Solving Kentucky’s education problems requires at least an average amount of common sense. Those determined to maintain the status quo fail that test.
Click here to read the latest Bluegrass Beacon.
McAdam, an attorney and great writer who obviously enjoys his new perch, has just published his 1,000th article for the Examiner. His articles get right to the point, and he’s not afraid of offending the sensibilities of corrupt and criminal politicians and bureaucrats. Plus, it’s solid, accurate information.
In his latest article, McAdam notes the decline of the “old” media and the dramatic shift in the way in which Kentuckians get their news.
“Electronic news delivery, free and instantaneous, is clearly the wave of the future,” McAdam writes.
He also notes the decline of Kentucky’s largest newspaper, the Courier-Journal:
“As the paper’s death-rattle becomes more audible, the home edition grows increasingly thinner. Pretty soon, there won’t be enough paper in the C-J to wrap a dead fish, or to line the bottom of a birdcage. We used to joke that ‘Today’s news is tomorrow’s garbage; and the Courier-Journal has speeded up the process by 24 hours.’ Guess that’s not so funny anymore.”
By contrast, the Examiner is the fastest-growing news source in the country. It publishes in 238 individual cities, each of which has their own Web editions.
Helping Kentuckians recapture their freedom is the Bluegrass Institute’s mission. But that takes informed patriots. And we can all be grateful for the work that McAdam and other online “informants” do.
It’s great for students, too
Even though I hear constant dialog from Kentucky educators about how they are reaching out to parents, we still hear about disconnects between parents and schools.
So, it was a real pleasure to attend the Boone County Public Schools’ “Making the Most of High School” parent event last Saturday.
The event was kicked off by Kentucky State Senator John Schickel and Boone County Superintended Randy Poe, and it was loaded with 35 different breakout sessions for parents and students that covered a tremendous range of topics.
Here is a partial listing of the breakout sessions assembled by Superintendent Poe and his enthusiastic Boone County staff. This will give you an idea of the huge range of subjects covered. You can see the full list by clicking the “Read more” link below.
• MATHEMATICS, THE PIVOTAL CLASS – How parents can help their kids master math
• NOT MY KID – Informing parents about drug issues
• BUILDING YOUR RESUME IN HIGH SCHOOL – Aimed at getting into college and beyond
• COLLEGE SCHOLARSHIPS – How to get the $$$$
• FINANCING YOUR FUTURE EDUCATION – Understanding the KEES scholarship and other programs
• DEMYSTIFYING THE COLLEGE APPLICATION PROCESS – What parent and student doesn’t need this help?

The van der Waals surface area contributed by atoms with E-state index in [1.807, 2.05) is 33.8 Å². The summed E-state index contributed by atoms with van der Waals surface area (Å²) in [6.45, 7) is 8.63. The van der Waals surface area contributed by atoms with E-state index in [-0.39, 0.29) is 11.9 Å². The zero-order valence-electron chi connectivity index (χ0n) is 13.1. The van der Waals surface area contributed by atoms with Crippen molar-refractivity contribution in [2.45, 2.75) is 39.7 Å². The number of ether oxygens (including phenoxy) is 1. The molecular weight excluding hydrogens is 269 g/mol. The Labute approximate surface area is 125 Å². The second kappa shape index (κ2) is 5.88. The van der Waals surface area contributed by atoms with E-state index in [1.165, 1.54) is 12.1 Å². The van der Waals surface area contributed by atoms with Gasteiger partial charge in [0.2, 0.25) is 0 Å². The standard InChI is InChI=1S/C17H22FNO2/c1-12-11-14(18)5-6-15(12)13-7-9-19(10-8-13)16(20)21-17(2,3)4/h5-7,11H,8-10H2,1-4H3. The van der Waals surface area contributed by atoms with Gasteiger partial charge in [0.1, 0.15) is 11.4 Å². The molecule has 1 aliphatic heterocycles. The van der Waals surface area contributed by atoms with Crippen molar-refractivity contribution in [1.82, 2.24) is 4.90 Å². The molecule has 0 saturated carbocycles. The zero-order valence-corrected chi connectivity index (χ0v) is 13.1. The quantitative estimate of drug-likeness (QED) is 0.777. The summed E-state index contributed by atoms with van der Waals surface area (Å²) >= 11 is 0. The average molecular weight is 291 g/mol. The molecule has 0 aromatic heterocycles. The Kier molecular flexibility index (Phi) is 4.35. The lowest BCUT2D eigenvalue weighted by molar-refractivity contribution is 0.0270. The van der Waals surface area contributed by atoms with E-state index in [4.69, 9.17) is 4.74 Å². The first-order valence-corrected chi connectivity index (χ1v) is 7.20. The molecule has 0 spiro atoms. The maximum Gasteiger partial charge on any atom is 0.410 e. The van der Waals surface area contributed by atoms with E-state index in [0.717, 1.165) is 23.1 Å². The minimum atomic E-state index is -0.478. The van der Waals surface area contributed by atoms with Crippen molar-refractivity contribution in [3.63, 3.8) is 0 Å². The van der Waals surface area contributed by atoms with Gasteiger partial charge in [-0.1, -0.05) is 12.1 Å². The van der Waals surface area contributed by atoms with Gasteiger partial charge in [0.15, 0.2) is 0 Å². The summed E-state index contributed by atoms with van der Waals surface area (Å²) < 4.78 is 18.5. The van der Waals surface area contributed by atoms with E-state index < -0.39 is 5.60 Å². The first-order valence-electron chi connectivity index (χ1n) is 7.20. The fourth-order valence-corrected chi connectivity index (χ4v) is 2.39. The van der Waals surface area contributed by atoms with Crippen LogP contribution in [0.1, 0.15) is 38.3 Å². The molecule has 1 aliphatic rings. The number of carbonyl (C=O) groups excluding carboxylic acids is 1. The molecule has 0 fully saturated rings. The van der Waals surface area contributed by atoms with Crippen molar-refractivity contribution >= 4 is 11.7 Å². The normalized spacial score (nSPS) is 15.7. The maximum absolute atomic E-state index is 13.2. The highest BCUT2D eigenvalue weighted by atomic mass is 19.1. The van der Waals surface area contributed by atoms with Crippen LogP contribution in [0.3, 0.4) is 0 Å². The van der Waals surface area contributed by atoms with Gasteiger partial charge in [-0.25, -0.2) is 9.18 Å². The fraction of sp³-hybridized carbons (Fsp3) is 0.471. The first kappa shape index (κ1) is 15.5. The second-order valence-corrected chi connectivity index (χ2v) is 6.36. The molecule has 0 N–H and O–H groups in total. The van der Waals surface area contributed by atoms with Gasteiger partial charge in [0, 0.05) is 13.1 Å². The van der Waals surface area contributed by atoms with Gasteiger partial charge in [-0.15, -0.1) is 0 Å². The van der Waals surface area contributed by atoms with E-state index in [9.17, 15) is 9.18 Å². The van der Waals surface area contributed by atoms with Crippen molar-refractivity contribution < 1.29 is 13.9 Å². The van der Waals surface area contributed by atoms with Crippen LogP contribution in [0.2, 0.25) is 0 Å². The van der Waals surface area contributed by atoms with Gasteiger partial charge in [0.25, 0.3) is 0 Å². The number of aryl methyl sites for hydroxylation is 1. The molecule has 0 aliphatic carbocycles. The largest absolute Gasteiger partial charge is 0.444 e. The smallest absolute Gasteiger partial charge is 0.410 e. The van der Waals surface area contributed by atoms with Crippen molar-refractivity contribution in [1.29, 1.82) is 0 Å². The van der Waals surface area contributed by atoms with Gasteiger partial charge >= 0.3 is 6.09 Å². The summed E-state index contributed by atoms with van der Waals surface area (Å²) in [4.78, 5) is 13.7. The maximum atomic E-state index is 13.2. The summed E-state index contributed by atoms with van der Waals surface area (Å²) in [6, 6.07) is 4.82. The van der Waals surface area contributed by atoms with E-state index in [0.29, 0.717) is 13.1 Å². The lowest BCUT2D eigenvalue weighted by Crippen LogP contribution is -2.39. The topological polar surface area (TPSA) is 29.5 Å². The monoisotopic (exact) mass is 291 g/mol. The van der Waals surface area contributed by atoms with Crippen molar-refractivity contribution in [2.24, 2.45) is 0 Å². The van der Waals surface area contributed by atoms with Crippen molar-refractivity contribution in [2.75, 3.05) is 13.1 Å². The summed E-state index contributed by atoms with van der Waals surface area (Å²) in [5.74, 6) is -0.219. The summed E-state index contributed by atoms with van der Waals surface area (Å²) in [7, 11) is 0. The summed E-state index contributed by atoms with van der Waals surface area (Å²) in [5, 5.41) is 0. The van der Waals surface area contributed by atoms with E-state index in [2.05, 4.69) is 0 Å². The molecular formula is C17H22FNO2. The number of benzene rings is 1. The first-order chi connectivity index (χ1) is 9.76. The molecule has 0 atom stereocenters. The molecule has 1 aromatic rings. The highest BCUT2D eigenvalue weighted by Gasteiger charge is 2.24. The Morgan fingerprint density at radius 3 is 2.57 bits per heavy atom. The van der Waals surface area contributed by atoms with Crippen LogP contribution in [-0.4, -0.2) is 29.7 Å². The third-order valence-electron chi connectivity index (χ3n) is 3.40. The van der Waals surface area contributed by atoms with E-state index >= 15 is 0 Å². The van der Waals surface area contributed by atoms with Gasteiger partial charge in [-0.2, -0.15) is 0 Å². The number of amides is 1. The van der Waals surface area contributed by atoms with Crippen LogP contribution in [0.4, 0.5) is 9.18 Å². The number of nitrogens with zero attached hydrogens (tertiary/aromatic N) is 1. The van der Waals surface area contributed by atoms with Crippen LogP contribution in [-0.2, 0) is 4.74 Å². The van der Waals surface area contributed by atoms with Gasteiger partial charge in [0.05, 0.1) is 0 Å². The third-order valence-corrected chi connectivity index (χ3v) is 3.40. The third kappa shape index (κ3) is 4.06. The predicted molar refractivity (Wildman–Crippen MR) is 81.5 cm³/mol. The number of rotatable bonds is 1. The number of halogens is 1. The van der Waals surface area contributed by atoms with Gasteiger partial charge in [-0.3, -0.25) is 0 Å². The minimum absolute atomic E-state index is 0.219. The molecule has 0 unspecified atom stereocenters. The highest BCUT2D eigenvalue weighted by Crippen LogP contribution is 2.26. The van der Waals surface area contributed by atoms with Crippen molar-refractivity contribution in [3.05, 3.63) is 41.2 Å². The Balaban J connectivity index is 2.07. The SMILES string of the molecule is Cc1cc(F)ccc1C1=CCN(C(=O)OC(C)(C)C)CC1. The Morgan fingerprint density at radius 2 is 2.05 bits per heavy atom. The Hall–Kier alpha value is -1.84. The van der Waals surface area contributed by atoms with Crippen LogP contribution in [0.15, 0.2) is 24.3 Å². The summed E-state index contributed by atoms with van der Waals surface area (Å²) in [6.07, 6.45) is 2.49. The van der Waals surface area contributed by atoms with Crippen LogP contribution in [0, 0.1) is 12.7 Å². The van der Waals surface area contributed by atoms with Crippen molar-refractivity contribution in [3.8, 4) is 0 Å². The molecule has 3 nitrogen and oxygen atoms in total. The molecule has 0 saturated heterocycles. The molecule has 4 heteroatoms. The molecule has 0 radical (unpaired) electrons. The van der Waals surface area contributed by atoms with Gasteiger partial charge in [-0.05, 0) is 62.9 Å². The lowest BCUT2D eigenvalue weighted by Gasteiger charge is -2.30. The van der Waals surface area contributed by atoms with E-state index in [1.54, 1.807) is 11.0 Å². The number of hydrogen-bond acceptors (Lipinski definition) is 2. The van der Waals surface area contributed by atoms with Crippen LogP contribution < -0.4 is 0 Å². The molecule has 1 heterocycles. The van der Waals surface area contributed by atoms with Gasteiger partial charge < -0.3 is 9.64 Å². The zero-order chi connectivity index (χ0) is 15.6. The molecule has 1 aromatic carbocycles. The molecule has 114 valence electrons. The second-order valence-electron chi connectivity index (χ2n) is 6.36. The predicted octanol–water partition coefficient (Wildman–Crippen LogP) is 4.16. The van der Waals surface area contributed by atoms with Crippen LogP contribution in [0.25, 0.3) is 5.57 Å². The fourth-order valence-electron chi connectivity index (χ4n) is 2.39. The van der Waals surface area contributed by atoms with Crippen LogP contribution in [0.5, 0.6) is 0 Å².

• DUAL ENROLLMENT IN HIGH SCHOOL – How to balance attending both high school classes and college classes while still in high school
• I HATE THIS RIDE, LET ME OFF: THE EMOTIONS OF HIGH SCHOOL – They could charge double for this one!
• SPORTS ELIGIBILITY IN HIGH SCHOOL AND THE NACAA CLEARINGHOUSE – Must know for high school athletes
• EDUCATION OF GIFTED STUDENTS IN BOONE COUNTY SCHOOLS – For the parent who has one, this is gold
• HIGH SCHOOL AND BEYOND FOR EXCEPTIONAL STUDENTS – Boone didn’t overlook the special needs kids, either!
Dr. Anna Marie Tracy from the Boone County Schools says that teachers and other staff donated their time to the event, and the costs were covered by private industry donations, making this a very efficient “bang for the buck” program.
I hope a lot more school districts are doing something similar for parents. If your school district isn’t, why not download the topic listings for your school system by clicking the “Read more” link or by just e-mailing them the link to this blog.
And, if you are a Boone County parent who didn’t come to this conference, you really missed out on a great opportunity. I hope you will be there next year, because your kids deserve no less.
Full, alphabetical listing of Boone County’s “Making the Most of High School” Breakout Sessions
BELONGING AND JOINING AT BOONE COUNTY’S HIGH SCHOOLS – There is more than classrooms in our high schools, and these custom-tailored programs (one for each high school in the district) tell parents and students about the neat extra curricular “stuff” available
BLOGS, WIKIs, PODCASTS AND OTHER WEB TOOLS – How Boone County is training the kid who someday may be doing my job!
BOONE AREA TECHNOLOGY CENTER – What it offers to students starting in the eighth grade and in high school
BROWN MACKIE COLLEGE – Information about this careers oriented school